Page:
A couple of weeks back, my wife Lisa and I attended one of the Independent Shakespeare Company’s performances of The Taming of the Shrew, and if you haven’t read my review, suffice to say, we both had a great time, and I thought that the performance of Kate by Melissa Chalsma was excellent, with one of the best deliveries of that final speech I’ve ever seen. We loved it so much that we jumped at the chance to catch their Twelfth Night, free again in Griffith Park, and presented under a glorious late summer evening sky.
Going in, I knew that this play was directed by that Taming‘s Kate, Melissa Chalsma, and so my expectations were pretty high. And while I wasn’t disappointed, this is most definitely a different animal. Where IndyShakes’ Taming was driven by the leads, here it was the secondary characters who stole the show (and then ran “like they stole it”). And given the director’s note in the program, relating the play’s title with the “topsy-turvy” nature of the master waiting on servants on January 6 (the twelfth night after Christmas), this supporting cast dominance seems more than fitting.
The men of the “house of mourning” (as Chalsma puts it)–Belch, Feste, and the visiting Sir Andrew–are all top-notch and fully realized. Danny Campbell as Sir Toby brings all the entitlement that his stature as Olivia’s kinsman would bring. They forgo giving Andre Martin’s Aguecheek flaxen hair (as described in the text), going instead for dressing him in yellow… which makes the revelation that Olivia hates the color a great sight gag. And just as Chalsma was great in Taming, her husband and partner in founding IndyShakes, David Melville, makes for an awesome Feste, riding that fine line between the verbal and the physical in the clown.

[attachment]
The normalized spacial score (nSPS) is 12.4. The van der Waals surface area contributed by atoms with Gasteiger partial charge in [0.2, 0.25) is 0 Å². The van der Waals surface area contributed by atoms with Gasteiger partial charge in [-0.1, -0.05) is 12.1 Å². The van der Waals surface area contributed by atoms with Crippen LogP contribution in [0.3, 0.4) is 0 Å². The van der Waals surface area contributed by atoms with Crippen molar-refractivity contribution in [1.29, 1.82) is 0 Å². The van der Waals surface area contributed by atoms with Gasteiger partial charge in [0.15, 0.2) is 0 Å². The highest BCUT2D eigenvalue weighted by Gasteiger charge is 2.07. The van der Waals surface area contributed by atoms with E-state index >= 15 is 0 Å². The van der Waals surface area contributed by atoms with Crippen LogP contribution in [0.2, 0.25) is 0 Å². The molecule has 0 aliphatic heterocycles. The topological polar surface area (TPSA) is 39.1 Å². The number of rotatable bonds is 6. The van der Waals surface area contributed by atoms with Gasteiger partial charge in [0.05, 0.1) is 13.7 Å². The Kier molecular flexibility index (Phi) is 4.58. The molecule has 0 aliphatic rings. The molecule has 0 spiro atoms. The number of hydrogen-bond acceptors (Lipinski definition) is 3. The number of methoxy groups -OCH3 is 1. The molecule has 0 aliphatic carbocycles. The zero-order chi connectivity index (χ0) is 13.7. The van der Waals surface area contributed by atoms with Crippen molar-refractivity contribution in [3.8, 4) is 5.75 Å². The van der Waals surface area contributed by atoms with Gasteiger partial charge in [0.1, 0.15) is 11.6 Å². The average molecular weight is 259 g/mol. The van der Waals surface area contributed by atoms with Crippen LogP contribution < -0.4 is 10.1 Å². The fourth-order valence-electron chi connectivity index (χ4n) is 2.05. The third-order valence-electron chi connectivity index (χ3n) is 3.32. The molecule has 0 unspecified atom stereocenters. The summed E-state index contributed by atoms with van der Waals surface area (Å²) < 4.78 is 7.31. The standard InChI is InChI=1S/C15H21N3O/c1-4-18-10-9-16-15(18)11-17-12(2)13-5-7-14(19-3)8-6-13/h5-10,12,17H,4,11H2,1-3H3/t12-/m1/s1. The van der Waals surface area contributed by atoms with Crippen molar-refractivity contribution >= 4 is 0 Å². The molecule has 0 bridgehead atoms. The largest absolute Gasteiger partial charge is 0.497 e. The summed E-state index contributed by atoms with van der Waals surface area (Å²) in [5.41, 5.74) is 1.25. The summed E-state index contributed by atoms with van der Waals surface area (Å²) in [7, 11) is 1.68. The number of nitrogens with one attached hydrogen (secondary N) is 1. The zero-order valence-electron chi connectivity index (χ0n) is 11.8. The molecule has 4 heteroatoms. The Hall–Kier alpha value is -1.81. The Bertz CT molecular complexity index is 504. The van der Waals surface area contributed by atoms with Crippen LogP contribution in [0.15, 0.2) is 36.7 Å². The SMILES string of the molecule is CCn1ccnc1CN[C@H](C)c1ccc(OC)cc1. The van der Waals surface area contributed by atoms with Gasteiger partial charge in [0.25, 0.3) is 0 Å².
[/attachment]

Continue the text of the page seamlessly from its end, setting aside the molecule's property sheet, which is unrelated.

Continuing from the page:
Luis Galindo’s Malvolio is also of note here, bringing all the swagger his Petruchio had in Taming, and focusing it with the overbearing that is necessary for Malvolio. When he storms off stage, shouting that he’ll be revenged on the pack of his tormentors, you have no doubt that not only does he still have the power to do it, but that he will as well.
The leads, in my view, were not as strong, but in hindsight, I’m wondering if that is less a matter of talent or direction, and more that the supporting cast was so exemplary.
We certainly enjoyed this production of Twelfth Night. And if the play hadn’t ended its run last weekend, I would recommend it wholeheartedly… so think of this review as whetting the appetite, as it’s just ten more months before they return for the 2015 summer season with Much Ado About Nothing and Romeo and Juliet… (not to mention their year-round indoor theater productions in their studio theater in Atwater Village).